10-year-old girl with Down syndrome held at detention center
A 10-year-old Mexican girl with Down syndrome is among the thousands of children who have recently been separated from their parents at the southern US border, Mexico’s foreign minister said.
The girl and her brother were sent to a detention center in McAllen,Texas, and their mother was sent to a facility about an hour away in Brownsville after the family attempted to cross the border.
Foreign Minister Luis Videgaray said the Mexican consulate along with the girl’s father, a legal US resident, are working to get the girl released.
It’s a “particularly painful case,” Videgaray said.
The US Customs and Border Protection issued a statement saying the mother is not being prosecuted under the zero tolerance policy.
The mother and her five children were found June 3 in a vehicle driven by a US citizen, the statement said. The mother admitted to being in the US illegally, the statement said. Three of the children are US citizens and were released to an aunt, according to the statement.
“The mother was not prosecuted, but is instead being held as a material witness to support the prosecution of the smuggler, which precipitated the separation of the two other children, both Mexican citizens,” the statement said.
Federal agencies “are working to reunite the mother with her children as soon as possible,” the statement said.
The foreign minister said he was also aware of 21 Mexican children who have been separated from their parents. Most of the children have been sent back to Mexico but seven are still in US detention, he added.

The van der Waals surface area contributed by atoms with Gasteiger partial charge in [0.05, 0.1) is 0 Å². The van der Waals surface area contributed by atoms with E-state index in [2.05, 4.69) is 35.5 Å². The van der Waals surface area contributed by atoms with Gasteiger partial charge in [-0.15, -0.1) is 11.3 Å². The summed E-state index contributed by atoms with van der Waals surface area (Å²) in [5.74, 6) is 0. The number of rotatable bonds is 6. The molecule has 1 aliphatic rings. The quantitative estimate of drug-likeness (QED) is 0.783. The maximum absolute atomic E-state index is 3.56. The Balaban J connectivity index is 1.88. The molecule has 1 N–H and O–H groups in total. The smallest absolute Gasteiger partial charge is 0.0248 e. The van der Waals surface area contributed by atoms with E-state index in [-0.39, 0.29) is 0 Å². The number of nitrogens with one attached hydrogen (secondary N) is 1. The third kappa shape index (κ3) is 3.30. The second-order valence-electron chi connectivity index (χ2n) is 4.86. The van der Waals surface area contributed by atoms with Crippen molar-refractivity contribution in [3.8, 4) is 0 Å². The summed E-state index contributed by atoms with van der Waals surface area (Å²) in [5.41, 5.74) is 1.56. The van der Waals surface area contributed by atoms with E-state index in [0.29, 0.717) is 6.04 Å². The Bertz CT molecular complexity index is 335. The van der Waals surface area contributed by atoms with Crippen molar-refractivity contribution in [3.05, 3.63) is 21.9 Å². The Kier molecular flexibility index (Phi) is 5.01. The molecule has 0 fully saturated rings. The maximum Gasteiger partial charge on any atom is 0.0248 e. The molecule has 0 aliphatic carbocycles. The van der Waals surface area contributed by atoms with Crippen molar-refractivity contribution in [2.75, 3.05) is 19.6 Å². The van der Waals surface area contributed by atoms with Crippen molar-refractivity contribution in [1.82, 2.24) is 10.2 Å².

At least 2,000 children have been separated from parents at the border as a result of the new “zero tolerance” policy, Department of Homeland Security officials said last week.
About 1% of the children detained at the US border were Mexican, Videgaray said, with the majority hailing from Guatemala, El Salvador and Honduras.
Videgaray condemned the practice, saying it was “cruel and inhumane.”
“The Mexican government in no way promotes illegal migration,” he said. “However, according to our constitutional principles and our convictions, we cannot be indifferent before an act that clearly represents a violation of human rights and that puts into a vulnerable position minors, children, including those with disabilities.”
The National Down Syndrome Society said it will work with authorities to help the girl.
“Our hearts and prayers go out to this child and her family during this unprecedented and trying time. NDSS will work with the appropriate authorities to ensure she receives all the resources from us that she needs to help comfort her until she can be reunited with her father and eventually her whole family, where she belongs,” the organization wrote on Facebook.
Corey Lewandowski, President Donald Trump’s former campaign manager, dismissed the story of the girl while appearing Tuesday on Fox News.
“Womp womp,” Lewandowski responded after former senior Democratic National Committee adviser Zac Petkanas mentioned the girl.